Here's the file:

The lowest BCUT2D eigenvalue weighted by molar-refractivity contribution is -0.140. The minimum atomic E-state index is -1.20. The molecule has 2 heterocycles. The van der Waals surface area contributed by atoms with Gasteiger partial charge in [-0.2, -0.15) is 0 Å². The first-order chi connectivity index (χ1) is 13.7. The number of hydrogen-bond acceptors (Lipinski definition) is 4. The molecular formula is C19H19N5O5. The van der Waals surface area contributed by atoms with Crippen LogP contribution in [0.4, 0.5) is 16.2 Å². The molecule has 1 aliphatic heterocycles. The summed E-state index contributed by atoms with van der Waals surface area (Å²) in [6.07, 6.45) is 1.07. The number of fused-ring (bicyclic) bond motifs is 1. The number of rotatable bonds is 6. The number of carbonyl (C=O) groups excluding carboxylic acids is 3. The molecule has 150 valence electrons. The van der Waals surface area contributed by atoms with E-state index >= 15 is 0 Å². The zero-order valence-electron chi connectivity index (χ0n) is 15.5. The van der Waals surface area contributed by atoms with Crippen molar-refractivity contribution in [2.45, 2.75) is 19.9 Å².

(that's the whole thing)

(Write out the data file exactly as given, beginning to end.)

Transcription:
The lowest BCUT2D eigenvalue weighted by molar-refractivity contribution is -0.140. The minimum atomic E-state index is -1.20. The molecule has 2 heterocycles. The van der Waals surface area contributed by atoms with Gasteiger partial charge in [-0.2, -0.15) is 0 Å². The first-order chi connectivity index (χ1) is 13.7. The number of hydrogen-bond acceptors (Lipinski definition) is 4. The molecular formula is C19H19N5O5. The van der Waals surface area contributed by atoms with Crippen LogP contribution in [0.4, 0.5) is 16.2 Å². The molecule has 1 aliphatic heterocycles. The summed E-state index contributed by atoms with van der Waals surface area (Å²) in [6.07, 6.45) is 1.07. The number of fused-ring (bicyclic) bond motifs is 1. The number of rotatable bonds is 6. The number of carbonyl (C=O) groups excluding carboxylic acids is 3. The molecule has 150 valence electrons. The van der Waals surface area contributed by atoms with E-state index >= 15 is 0 Å². The zero-order valence-electron chi connectivity index (χ0n) is 15.5. The van der Waals surface area contributed by atoms with Crippen molar-refractivity contribution in [2.45, 2.75) is 19.9 Å².